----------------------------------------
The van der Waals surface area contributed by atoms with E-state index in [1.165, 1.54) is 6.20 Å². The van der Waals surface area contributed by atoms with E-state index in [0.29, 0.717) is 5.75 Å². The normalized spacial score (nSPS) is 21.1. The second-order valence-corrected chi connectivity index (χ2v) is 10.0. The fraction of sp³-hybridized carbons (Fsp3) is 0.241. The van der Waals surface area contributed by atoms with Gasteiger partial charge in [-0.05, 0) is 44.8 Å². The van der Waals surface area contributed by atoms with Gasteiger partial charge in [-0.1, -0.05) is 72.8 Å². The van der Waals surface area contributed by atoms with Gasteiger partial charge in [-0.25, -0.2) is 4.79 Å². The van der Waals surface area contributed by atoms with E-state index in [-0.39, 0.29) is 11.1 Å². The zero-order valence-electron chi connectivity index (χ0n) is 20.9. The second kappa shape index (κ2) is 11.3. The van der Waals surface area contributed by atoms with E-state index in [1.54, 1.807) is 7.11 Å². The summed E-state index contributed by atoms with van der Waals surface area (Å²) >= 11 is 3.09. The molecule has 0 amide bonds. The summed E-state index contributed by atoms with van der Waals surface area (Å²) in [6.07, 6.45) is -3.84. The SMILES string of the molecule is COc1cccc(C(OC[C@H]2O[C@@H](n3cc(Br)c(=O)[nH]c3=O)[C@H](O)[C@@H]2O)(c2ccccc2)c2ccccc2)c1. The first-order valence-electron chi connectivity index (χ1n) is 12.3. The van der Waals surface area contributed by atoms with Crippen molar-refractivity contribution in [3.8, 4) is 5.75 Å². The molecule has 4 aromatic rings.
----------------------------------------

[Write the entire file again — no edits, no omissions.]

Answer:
The van der Waals surface area contributed by atoms with E-state index in [1.165, 1.54) is 6.20 Å². The van der Waals surface area contributed by atoms with E-state index in [0.29, 0.717) is 5.75 Å². The normalized spacial score (nSPS) is 21.1. The second-order valence-corrected chi connectivity index (χ2v) is 10.0. The fraction of sp³-hybridized carbons (Fsp3) is 0.241. The van der Waals surface area contributed by atoms with Gasteiger partial charge in [-0.05, 0) is 44.8 Å². The van der Waals surface area contributed by atoms with Gasteiger partial charge in [-0.1, -0.05) is 72.8 Å². The van der Waals surface area contributed by atoms with Gasteiger partial charge in [-0.25, -0.2) is 4.79 Å². The van der Waals surface area contributed by atoms with E-state index in [-0.39, 0.29) is 11.1 Å². The zero-order valence-electron chi connectivity index (χ0n) is 20.9. The second kappa shape index (κ2) is 11.3. The van der Waals surface area contributed by atoms with E-state index in [1.54, 1.807) is 7.11 Å². The summed E-state index contributed by atoms with van der Waals surface area (Å²) >= 11 is 3.09. The molecule has 0 amide bonds. The summed E-state index contributed by atoms with van der Waals surface area (Å²) in [6.07, 6.45) is -3.84. The SMILES string of the molecule is COc1cccc(C(OC[C@H]2O[C@@H](n3cc(Br)c(=O)[nH]c3=O)[C@H](O)[C@@H]2O)(c2ccccc2)c2ccccc2)c1. The first-order valence-electron chi connectivity index (χ1n) is 12.3. The van der Waals surface area contributed by atoms with Crippen molar-refractivity contribution in [3.8, 4) is 5.75 Å². The molecule has 4 aromatic rings.